Felix instead of ACME for oysters

I hate lines. Somewhere in my 40s, I have become my dad – the person who refuses to wait in lines. So when I walked up to the ‘famous’ ACME Oyster House and there was a huge line out the door, I looked across the street and saw a sign for Oysters at Felix’s Restaurant with no line. I abandoned the popular line and headed across the street to eat oysters.

Oysters new orleans
Bring on the oysters!

I prefer raw oysters – so this is normally something a restaurant can’t really screw up. Instead of waiting in line, I went off the beaten track in the French Quarter and sat at the bar at Felix’s. I watched the waitress mix me up a spicy horseradish ketchup sauce concoction and set down a plate of a dozen oysters in front of me. When I left completely oyster satiated, I smiled as I passed the never-ending line at ACME.

Felix’s recently opened another restaurant on Lake Pontchartrain. So if you really want to avoid the crowds of the French Quarter and explore a new area of New Orleans, then head to the lake location. And you’ll get to slurp your oysters with a beautiful lake view!

This wasn’t the only stop I made for them – I’m a bit of an Oyster nut. I also enjoyed them at Royal House Oyster Bar which was equally delicious and had no lines!

Try Calas instead of waiting in line for Beignets

Most people can’t come to New Orleans without having beignets. However, why not try a Cala instead as a way to try something different in the French Quarter?

What is a Cala?

A Cala is a rice version of a beignet, and it’s full of history. Calas are a dumpling or donut composed primarily of cooked rice, yeast, sugar, eggs, and flour and then deep-fried and dusted with powdered sugar.

Creole women sold calas in the city’s French Quarter, yelling “Calas, calas, calas!” These ‘Cala women’ would sell the hot donuts in the early morning from covered baskets carried upon their heads. They weren’t only female entrepreneurs, they were also buying their freedom from slavery with Calas.

“As Louisiana changed hands to the Spaniards in the 1700s, the establishment of Coartación gave slaves the right to buy their freedom and in New Orleans, Sunday was the free day to take charge of that opportunity. The enslaved people would sell baskets of Calas on the streets and save up the money to buy freedom.” Calas Freedom Food

The historic food has slowly died out and taken a back seat to the beignet. However, if you really want to be different, track down a hot plate of calas! Tracking them down is half the fun.

We found them at Café Beignet at the Old Coffee Pot for breakfast. I must admit though, I was expecting more rice and less batter so I was a bit disappointed. If you see pictures of the original Calas, you’ll find them to be more like sweet arancini. I have a feeling that if you search harder you may be able to find ones that are more authentic!

However, if you must have the classic Beignets…

Most people head to Café Du Mond for their beignet fix and chicory coffee, creating a big line most of the day. In an attempt to avoid the crowds and experience New Orleans off the beaten path, I decided to have my Café Du Mond beignets late at night instead of for breakfast.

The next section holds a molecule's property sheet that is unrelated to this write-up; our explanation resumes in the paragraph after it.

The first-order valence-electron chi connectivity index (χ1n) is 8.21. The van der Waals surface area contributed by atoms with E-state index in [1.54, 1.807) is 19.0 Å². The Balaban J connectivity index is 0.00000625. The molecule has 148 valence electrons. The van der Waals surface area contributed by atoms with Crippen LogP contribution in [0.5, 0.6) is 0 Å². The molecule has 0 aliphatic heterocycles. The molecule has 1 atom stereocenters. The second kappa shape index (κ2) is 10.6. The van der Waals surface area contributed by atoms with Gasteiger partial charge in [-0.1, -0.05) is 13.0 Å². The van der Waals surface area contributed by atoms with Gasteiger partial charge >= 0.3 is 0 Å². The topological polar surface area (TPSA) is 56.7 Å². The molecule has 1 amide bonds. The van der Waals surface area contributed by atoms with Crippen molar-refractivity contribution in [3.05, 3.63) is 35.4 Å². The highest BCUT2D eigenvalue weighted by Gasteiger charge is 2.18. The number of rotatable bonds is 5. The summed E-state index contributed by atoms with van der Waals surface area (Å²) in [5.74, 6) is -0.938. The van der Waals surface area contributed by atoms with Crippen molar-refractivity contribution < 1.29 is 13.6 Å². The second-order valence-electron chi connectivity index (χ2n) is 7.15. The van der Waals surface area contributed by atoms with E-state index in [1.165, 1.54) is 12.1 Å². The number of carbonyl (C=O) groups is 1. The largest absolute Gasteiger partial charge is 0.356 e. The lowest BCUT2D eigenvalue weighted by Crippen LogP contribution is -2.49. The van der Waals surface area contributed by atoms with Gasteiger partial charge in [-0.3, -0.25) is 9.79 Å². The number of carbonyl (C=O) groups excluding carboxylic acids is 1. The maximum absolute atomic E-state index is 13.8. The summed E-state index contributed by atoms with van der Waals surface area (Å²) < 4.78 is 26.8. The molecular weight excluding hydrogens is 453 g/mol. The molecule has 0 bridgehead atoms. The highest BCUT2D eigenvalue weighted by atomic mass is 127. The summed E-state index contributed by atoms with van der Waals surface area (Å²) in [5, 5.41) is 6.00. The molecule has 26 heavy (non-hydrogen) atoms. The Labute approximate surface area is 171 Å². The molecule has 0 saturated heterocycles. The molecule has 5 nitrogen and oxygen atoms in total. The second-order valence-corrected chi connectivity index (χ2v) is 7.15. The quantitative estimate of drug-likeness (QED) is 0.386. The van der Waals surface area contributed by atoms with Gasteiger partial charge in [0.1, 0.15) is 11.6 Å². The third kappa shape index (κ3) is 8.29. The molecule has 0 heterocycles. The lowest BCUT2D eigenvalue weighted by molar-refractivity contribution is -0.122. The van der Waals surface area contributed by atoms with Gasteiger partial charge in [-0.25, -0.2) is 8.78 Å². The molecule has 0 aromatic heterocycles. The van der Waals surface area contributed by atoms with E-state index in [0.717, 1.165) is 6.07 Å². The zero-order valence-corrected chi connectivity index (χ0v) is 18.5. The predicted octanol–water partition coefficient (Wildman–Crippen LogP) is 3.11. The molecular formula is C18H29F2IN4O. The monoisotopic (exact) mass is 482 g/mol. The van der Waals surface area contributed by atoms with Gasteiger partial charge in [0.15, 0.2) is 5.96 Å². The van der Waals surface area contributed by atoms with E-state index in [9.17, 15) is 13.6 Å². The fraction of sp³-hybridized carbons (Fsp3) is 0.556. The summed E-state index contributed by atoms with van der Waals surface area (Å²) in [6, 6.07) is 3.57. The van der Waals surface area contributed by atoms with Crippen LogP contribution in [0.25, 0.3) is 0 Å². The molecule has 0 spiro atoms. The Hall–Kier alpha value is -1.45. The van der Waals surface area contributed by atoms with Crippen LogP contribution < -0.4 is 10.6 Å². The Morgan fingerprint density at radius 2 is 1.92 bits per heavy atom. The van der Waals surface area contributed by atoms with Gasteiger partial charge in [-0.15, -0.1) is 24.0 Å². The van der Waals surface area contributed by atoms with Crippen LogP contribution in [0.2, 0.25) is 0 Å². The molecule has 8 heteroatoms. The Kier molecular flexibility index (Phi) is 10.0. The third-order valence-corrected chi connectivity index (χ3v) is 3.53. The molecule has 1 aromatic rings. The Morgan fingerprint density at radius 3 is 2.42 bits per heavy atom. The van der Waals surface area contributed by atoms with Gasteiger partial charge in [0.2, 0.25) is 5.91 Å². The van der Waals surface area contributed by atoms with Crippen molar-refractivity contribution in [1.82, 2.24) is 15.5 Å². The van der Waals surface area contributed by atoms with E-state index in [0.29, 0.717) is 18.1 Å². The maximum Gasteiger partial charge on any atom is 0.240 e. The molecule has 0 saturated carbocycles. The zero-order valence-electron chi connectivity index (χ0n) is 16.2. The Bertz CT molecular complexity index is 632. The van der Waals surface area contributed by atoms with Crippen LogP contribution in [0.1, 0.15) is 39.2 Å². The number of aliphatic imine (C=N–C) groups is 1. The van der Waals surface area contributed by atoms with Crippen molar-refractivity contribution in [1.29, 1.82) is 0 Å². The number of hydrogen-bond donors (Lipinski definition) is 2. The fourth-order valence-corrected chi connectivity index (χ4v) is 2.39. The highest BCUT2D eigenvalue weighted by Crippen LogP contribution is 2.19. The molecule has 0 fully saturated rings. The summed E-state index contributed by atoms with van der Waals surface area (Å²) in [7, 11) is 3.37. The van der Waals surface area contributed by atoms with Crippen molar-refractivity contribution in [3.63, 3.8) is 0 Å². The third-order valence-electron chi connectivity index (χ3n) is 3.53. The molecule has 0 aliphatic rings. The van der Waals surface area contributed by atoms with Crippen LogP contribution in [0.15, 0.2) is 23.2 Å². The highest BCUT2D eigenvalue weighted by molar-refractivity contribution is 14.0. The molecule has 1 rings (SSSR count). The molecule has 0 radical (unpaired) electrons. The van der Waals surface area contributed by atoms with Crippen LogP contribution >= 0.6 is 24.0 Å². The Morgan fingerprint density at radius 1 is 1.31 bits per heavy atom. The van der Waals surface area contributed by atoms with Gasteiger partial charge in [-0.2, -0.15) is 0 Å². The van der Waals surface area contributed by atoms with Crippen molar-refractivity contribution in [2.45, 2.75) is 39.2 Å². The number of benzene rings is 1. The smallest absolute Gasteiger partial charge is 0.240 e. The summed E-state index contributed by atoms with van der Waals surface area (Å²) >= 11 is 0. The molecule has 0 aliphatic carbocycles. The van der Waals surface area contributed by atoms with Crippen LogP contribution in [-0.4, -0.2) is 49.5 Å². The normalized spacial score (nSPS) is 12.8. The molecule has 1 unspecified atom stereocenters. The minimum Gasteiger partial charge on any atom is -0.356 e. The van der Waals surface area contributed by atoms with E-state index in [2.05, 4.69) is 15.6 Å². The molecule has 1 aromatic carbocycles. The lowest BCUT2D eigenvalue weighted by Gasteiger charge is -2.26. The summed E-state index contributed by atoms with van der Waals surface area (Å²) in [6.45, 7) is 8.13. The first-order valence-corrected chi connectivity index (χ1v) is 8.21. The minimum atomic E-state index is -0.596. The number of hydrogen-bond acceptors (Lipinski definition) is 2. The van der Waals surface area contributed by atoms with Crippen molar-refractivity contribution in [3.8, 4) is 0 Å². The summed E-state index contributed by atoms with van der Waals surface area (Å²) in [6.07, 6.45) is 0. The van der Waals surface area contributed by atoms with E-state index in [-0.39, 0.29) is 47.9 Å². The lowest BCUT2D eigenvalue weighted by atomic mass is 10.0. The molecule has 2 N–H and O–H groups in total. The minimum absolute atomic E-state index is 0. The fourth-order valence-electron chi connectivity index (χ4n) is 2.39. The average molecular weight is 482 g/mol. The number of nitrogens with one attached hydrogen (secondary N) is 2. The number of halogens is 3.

As I was walking back from Frenchmen Street at 1:30 in the morning – I was surprised and delighted to find Café Du Mond open! There was no wait – and I was sitting eating my beignets within 3 minutes of walking into the café!

Unique Things to Do in New Orleans

Learn the legendary New Orleans Bounce

Most people go to NOLA to be unhealthy; however, I went to a fitness class! If you want to get deep into the New Orleans culture…then be prepared to shake your booty!

I went with my girlfriend to an ‘exercise’ booty shaking class with MoeJoe, creator of Bounce Fitness. It was not only a workout, but it was a deep dive into a culture that I get little exposure to, and I had a complete booty blast.

This was so far off the beaten path (and out of my comfort zone) in New Orleans, but it was my favorite thing I did there!

If you want to try this bootilicious experience – then check out this Bounce Fitness Airbnb Experience. The experience even includes Daiquiri shots…which is a good idea to loosen up that booty!

Check out Esplanade Avenue

I never even made it to the famed Garden District – instead, I explored the original Garden District on Esplanade Avenue via bike. The Avenue was an important 19th-century portage route of trade between the Bayou which linked to Lake Pontchartrain and the River. Esplanade Ave was the Creole model for the Americans when they started to develop St. Charles Ave in the Garden District.

new orleans off the beaten path

Today Esplanade Avenue is lined with old mansions, big arching trees, a few restaurants, and a diversity of cultures. Esplanade Ave dumps right into the large and lovely New Orleans City Park.

New Orleans City Park
New Orleans City Park

Go to City Park instead of the Garden District

The park was a huge surprise to me – it was home to a sculpture garden, the New Orleans Museum of Art, and countless running/biking/walking trails. You’ll find a miniature golf course, the Louisiana Children’s Museum, the New Orleans Botanical Garden, and the Carousel Gardens amusement park.

City Park has been a New Orleans institution since 1854. It is filled with 600-year-old giant oak trees and locating one tree among all of these sites is a fun little task, so here’s a hint: The Singing Oak is on the east side of Big Lake, next to the Reunion Shelter. And if you still can’t find it, just follow your ears.

This park is so old that there’s a section that used to be known for its frequent dueling around 200 years ago!

City Park doesn’t get as much love from travelers because it’s fairly removed from downtown and the French Quarter, but it’s still worth seeing. The park is not only off the beaten track, it is said to be twice the size of Central Park!